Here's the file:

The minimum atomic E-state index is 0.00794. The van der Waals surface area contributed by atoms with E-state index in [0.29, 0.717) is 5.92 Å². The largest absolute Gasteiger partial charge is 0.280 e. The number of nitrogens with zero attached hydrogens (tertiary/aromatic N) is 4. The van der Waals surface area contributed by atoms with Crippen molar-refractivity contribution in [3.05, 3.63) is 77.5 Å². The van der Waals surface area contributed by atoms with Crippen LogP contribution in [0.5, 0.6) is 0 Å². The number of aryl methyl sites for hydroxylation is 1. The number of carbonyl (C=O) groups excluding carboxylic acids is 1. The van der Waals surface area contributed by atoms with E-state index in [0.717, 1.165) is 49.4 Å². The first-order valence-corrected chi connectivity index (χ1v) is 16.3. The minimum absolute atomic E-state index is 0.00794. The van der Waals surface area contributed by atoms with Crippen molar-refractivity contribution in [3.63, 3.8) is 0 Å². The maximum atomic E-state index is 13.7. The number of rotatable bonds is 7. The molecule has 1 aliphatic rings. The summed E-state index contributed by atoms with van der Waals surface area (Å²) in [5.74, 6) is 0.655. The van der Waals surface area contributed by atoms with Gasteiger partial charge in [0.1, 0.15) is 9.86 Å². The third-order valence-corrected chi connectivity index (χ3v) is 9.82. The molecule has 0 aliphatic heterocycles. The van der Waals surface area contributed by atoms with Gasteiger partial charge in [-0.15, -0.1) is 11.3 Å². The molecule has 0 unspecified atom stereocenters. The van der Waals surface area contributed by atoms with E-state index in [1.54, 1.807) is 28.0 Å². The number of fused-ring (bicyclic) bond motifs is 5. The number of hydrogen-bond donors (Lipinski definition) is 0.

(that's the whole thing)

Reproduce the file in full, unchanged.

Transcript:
The minimum atomic E-state index is 0.00794. The van der Waals surface area contributed by atoms with E-state index in [0.29, 0.717) is 5.92 Å². The largest absolute Gasteiger partial charge is 0.280 e. The number of nitrogens with zero attached hydrogens (tertiary/aromatic N) is 4. The van der Waals surface area contributed by atoms with Crippen molar-refractivity contribution in [3.05, 3.63) is 77.5 Å². The van der Waals surface area contributed by atoms with Crippen LogP contribution in [0.5, 0.6) is 0 Å². The number of aryl methyl sites for hydroxylation is 1. The number of carbonyl (C=O) groups excluding carboxylic acids is 1. The van der Waals surface area contributed by atoms with E-state index in [0.717, 1.165) is 49.4 Å². The first-order valence-corrected chi connectivity index (χ1v) is 16.3. The minimum absolute atomic E-state index is 0.00794. The van der Waals surface area contributed by atoms with Crippen molar-refractivity contribution in [3.63, 3.8) is 0 Å². The maximum atomic E-state index is 13.7. The number of rotatable bonds is 7. The molecule has 1 aliphatic rings. The summed E-state index contributed by atoms with van der Waals surface area (Å²) in [5.74, 6) is 0.655. The van der Waals surface area contributed by atoms with Gasteiger partial charge in [0.1, 0.15) is 9.86 Å². The third-order valence-corrected chi connectivity index (χ3v) is 9.82. The molecule has 0 aliphatic heterocycles. The van der Waals surface area contributed by atoms with Gasteiger partial charge in [-0.15, -0.1) is 11.3 Å². The molecule has 0 unspecified atom stereocenters. The van der Waals surface area contributed by atoms with E-state index in [1.54, 1.807) is 28.0 Å². The number of fused-ring (bicyclic) bond motifs is 5. The number of hydrogen-bond donors (Lipinski definition) is 0.